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 A042996 Numbers k such that binomial(k, floor(k/2)) is divisible by k. 4
 1, 2, 3, 5, 7, 9, 11, 12, 13, 15, 17, 19, 21, 23, 25, 27, 29, 30, 31, 33, 35, 37, 39, 41, 43, 45, 47, 49, 51, 53, 55, 56, 57, 59, 61, 63, 65, 67, 69, 71, 73, 75, 77, 79, 81, 83, 84, 85, 87, 89, 90, 91, 93, 95, 97, 99, 101, 103, 105, 107, 109, 111, 113, 115, 117, 119, 121 (list; graph; refs; listen; history; text; internal format)
 OFFSET 1,2 LINKS Ivan Neretin, Table of n, a(n) for n = 1..10000 EXAMPLE For n=12, binomial(12,6) = 924 = 12*77 is divisible by 12, so 12 is in the sequence. For n=13, binomial(13,6) = 1716 = 13*132 is divisible by 13, so 13 is in the sequence. From David A. Corneth, Apr 22 2018: (Start) For n = 20, we wonder if 20 = 2^2 * 5 divides binomial(20, 10) = 20! / (10!)^2. The exponent of 2 in the prime factorization of 20! is 10 + 5 + 2 + 1 = 18. The exponent of 2 in the prime factorization of 10! is 5 + 2 + 1 = 8. Therefore, the exponent of 2 in binomial(20, 10) is 18 - 2*8 = 2. The exponent of 5 in the prime factorization of 20! is 4. The exponent of 5 in the prime factorization of 10! is 2. Therefore, exponent of 5 in binomial(20, 10) is 4 - 2*2 = 0. So binomial(20, 10) is not divisible by 20, and 20 is not in the sequence. (End) MATHEMATICA Select[Range, Divisible[Binomial[#, Floor[#/2]], #]&] (* Harvey P. Dale, Sep 15 2011 *) PROG (PARI) isok(n) = (binomial(n, n\2) % n) == 0; \\ Michel Marcus, Apr 22 2018 CROSSREFS Cf. A001405, A020475. Sequence in context: A092875 A155498 A069149 * A073040 A087268 A106765 Adjacent sequences:  A042993 A042994 A042995 * A042997 A042998 A042999 KEYWORD nonn AUTHOR STATUS approved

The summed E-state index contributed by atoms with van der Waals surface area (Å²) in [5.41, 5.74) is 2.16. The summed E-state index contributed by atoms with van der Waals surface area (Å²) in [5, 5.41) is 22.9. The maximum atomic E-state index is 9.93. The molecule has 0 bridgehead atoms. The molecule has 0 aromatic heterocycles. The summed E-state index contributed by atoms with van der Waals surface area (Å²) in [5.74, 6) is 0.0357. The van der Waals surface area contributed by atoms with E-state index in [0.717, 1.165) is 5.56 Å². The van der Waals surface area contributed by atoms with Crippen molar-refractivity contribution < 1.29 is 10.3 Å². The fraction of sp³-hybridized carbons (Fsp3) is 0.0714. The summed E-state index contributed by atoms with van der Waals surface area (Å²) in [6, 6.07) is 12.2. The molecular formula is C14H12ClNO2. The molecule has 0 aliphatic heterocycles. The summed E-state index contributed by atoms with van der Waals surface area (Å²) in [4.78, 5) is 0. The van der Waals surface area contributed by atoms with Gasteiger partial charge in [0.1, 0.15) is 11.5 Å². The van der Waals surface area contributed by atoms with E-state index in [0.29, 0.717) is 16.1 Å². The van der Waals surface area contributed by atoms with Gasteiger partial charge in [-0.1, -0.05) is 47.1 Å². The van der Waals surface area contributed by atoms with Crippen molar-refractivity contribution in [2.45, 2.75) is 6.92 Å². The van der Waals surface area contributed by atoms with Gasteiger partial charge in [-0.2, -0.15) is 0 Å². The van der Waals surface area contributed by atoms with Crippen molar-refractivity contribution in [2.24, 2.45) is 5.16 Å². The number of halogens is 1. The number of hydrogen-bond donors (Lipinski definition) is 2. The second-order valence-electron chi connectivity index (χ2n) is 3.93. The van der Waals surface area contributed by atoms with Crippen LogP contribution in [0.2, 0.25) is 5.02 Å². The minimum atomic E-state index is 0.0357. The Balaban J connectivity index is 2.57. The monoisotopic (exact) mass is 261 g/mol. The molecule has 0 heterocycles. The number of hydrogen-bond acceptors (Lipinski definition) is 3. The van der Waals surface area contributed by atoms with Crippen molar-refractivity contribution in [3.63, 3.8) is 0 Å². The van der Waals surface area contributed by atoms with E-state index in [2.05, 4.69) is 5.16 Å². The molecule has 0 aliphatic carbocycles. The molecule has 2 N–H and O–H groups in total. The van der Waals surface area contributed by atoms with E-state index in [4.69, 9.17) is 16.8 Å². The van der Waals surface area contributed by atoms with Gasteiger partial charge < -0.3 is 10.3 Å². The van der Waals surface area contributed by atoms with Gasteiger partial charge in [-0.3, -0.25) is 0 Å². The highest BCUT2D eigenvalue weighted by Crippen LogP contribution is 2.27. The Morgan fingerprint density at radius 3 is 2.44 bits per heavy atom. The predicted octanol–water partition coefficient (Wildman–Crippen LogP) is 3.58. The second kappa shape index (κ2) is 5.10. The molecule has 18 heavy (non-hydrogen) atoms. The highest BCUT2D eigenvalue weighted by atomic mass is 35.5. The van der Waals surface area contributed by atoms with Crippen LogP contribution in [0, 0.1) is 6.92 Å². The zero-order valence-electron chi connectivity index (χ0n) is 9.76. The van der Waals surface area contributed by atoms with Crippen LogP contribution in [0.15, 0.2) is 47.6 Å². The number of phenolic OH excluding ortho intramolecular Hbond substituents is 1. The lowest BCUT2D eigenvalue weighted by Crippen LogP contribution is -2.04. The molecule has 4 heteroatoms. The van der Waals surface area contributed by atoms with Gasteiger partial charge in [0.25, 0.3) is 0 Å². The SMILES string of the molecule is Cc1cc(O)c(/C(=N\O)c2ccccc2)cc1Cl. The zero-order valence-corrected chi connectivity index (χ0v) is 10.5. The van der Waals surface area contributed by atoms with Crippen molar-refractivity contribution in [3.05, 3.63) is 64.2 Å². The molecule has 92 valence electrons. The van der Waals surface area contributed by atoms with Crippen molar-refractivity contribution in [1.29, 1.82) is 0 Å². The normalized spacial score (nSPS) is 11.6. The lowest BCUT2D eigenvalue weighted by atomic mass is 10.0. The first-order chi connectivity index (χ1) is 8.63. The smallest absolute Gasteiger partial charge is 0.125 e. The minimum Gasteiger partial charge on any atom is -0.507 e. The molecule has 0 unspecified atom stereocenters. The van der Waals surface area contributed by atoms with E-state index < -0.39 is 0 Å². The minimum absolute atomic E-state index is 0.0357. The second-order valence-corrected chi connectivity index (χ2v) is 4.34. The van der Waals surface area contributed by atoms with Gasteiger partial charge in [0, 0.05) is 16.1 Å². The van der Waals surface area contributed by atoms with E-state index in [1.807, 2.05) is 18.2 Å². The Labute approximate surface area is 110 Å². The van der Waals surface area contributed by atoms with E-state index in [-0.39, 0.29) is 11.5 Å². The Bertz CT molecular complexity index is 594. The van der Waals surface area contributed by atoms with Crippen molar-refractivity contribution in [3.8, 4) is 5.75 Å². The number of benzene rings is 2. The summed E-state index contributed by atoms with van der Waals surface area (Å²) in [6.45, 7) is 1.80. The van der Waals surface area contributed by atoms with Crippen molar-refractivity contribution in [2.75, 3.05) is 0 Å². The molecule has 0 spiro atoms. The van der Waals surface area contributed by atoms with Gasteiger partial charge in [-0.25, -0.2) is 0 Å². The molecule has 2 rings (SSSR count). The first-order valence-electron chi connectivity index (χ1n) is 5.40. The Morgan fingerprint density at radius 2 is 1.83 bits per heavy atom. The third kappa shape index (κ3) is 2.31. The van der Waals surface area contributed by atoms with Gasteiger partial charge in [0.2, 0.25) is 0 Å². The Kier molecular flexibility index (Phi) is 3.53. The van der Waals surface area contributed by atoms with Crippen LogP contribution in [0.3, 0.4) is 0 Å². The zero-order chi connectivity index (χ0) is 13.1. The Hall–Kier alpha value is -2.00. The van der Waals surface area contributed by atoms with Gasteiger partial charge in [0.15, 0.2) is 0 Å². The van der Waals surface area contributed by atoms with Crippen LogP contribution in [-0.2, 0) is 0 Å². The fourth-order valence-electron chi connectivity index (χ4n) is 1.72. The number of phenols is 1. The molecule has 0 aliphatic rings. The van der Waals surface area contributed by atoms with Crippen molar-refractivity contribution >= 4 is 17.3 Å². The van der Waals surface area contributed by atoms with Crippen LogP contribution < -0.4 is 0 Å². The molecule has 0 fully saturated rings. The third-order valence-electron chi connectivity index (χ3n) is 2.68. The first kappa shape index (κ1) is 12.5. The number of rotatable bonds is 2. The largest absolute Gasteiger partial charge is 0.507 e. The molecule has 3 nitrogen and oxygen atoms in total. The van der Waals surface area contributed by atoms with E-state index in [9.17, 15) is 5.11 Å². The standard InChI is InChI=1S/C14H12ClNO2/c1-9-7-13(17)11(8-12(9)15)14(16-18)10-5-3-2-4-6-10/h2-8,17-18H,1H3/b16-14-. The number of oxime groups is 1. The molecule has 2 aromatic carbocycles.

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Last modified August 11 20:13 EDT 2022. Contains 356067 sequences. (Running on oeis4.)